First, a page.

Behold the beer comb, a fancy bartending tool from drinking days of old
A tall head sits upon a lively body. An inviting aroma wafts forward. In a moment, the rising head is lopped off.
Your bartender pours beer into your mug and it begins to foam over. From a water-filled jar sitting behind the bar, she takes out her tool—a beer comb. Because she wants your beverage level with the rim of your glass, she beheads it with her comb. She returns the long, slender tool to the jar where it sits waiting for the next beer to be beheaded.
When beer is poured and beheaded, it is done with a tool known as a beer comb. You might know this item by another name—foam scraper, foam flipper, or head cutter. Whatever you call them, today these tools are made of stainless steel and their popularity has decreased to the point where no brewery in our nation's capital uses them when pouring.
Below you will see three beer combs, though they are not made of ivory as your eyes might lead you to believe. These tools are all made from celluloid, a material with an interesting history.
Celluloid experienced popularity during a unique time in American beer history, used extensively from the mid-19th into the early 20th century. Plant-based, the material was used to make billiard balls, pocket calendars, napkin rings, collars, brushes, letter openers, rulers, and mirror backs, and of course beer combs or foam scrapers. One of the largest producers was the Celluloid Corporation.
During that time, America saw the largest proliferation of breweries in its history with 4,131 in 1873, second only to today (4,144 in December 2015). The "noble experiment" or national prohibition of alcohol, generally listed as 1920–1933 (though the outlawing of beer came early to some states as well as the District of Columbia—in 1917—prior to 1920) was not long after.
Having addressed the why (for the beer's presentation) and the how (celluloid) of the foam scraper, the when is a bit trickier. Like America’s breweries leading up to prohibition, celluloid began to decrease in popularity as the 20th century pushed onward. In 1912 the number of breweries in America had decreased to 1,506, and in that same year the Albany Billiard Company switched to Bakelite, a synthetic plastic resin.
Neither the 1935 donation from the Celluloid Corporation nor the 2006 donation specify the dates the comb were manufactured. The question remains: are these celluloid objects pre-prohibition or post-prohibition combs? Marks on one comb do little to shed light on the date, but do provide more background. The Ballantine Brewery was established in 1840, originally incorporated as the Patterson & Ballantine Brewing Company. In 1857 Ballantine changed names to "P. Ballantine & Sons." But this alone does nothing to date the scraper, as we can only speculate that it was made before 1935 (when it was donated).
With a product like beer, there are branding opportunities at nearly every sip. From etching glass mugs to stamping a beer's identity onto plastic pitchers—and, of course, printing the brand's name on a beer comb—thousands of breweries did it. And it is something Ballantine did particularly well. Baseball fans will remember New York Yankees' announcer Mel Allen declaring a slugger’s home run a "Ballantine Blast" in the 1950s. Those in radio land who tuned in will remember the branding follow up, "Make mine a Ballantine!"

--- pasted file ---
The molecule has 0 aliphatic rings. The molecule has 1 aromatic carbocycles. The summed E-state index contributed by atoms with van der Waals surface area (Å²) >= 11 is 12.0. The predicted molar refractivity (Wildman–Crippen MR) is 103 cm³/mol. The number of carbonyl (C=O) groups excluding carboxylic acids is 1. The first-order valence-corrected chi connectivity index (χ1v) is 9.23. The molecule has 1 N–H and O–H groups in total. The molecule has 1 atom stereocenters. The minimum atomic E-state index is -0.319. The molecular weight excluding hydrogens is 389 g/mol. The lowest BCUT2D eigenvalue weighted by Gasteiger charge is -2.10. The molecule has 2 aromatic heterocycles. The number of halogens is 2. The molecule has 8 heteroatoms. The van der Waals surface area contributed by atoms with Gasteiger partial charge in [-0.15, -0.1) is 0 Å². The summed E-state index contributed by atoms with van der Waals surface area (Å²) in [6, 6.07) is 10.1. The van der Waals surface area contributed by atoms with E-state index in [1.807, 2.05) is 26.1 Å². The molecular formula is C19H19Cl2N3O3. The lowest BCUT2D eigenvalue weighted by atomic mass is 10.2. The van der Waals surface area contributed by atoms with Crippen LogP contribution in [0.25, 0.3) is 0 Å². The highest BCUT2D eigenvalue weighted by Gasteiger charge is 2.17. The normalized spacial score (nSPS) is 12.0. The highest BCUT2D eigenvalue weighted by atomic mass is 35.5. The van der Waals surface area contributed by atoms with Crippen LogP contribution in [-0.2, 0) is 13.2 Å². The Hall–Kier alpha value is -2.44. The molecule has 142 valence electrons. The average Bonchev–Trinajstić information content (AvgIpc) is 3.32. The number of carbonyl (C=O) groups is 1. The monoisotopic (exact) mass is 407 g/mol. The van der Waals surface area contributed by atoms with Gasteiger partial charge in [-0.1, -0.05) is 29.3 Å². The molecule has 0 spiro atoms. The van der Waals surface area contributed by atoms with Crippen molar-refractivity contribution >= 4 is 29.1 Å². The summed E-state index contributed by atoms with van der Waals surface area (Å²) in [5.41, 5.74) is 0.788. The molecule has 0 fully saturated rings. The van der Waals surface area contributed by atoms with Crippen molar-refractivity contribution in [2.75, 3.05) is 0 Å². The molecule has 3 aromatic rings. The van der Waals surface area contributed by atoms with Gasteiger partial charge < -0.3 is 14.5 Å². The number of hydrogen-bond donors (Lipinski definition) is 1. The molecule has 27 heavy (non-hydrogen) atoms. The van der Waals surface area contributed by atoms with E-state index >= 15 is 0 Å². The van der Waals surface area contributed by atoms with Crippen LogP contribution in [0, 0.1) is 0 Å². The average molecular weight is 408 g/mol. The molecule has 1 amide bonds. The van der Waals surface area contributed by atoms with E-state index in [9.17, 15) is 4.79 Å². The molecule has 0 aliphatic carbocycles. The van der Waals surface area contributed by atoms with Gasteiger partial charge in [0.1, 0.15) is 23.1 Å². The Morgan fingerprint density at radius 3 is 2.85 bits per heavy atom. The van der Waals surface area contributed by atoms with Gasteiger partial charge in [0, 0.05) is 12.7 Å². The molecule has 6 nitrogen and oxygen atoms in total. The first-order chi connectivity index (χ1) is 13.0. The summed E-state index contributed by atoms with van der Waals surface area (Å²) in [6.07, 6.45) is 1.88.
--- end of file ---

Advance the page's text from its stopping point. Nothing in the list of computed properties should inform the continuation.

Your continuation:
Both the Celluloid Corporation (the donor of the Ballantine flipper) and Ballantine maintained production facilities in Newark, New Jersey. It should come as no surprise that the celluloid production company would make a foam flipper for the brewery. It also appears that the Celluloid Corporation made foam flippers for their customers, but there is no way to know how many and for whom. What is somewhat surprising is that the company would not put its name on its own foam flippers. Were the combs to be branded by the buyer? The world may never know.
Beer combs most likely died out due to their unsanitary nature: a bartender scraped off the excess head and returned it to the glass of water. Before long this water was unclean and could cause harm to drinkers. Did the bartender know at that time it was unsanitary? Certainly bartenders would not knowingly want to contaminate customer drinks.
A post-prohibition patent shows that one designer intended to solve this problem. The patent for a "sanitary beer comb and cocktail mixer receptacle" was filed by Peter Solinas. It recirculated the water in an attempt to keep the receptacle that held the scraper sanitary.
What we do know is that these beer combs bring alive a clouded history of both American popular culture and our continuing love of beer. Today your bartender might let your glass of lager or ale foam up but they likely won’t cut the foam with a comb or a scraper.
Mike Stein is an educator, brewer, author, and historian. He is president of Lost Lagers, senior staff writer at DCBeer, and historian at DC Brau Brewing Company. He has been called one of the Washington, D.C., region’s “most dedicated beer historians” by Kojo Nnamdi. He has brewed over a dozen historic beers with breweries throughout Washington, D.C., Maryland, and Virginia.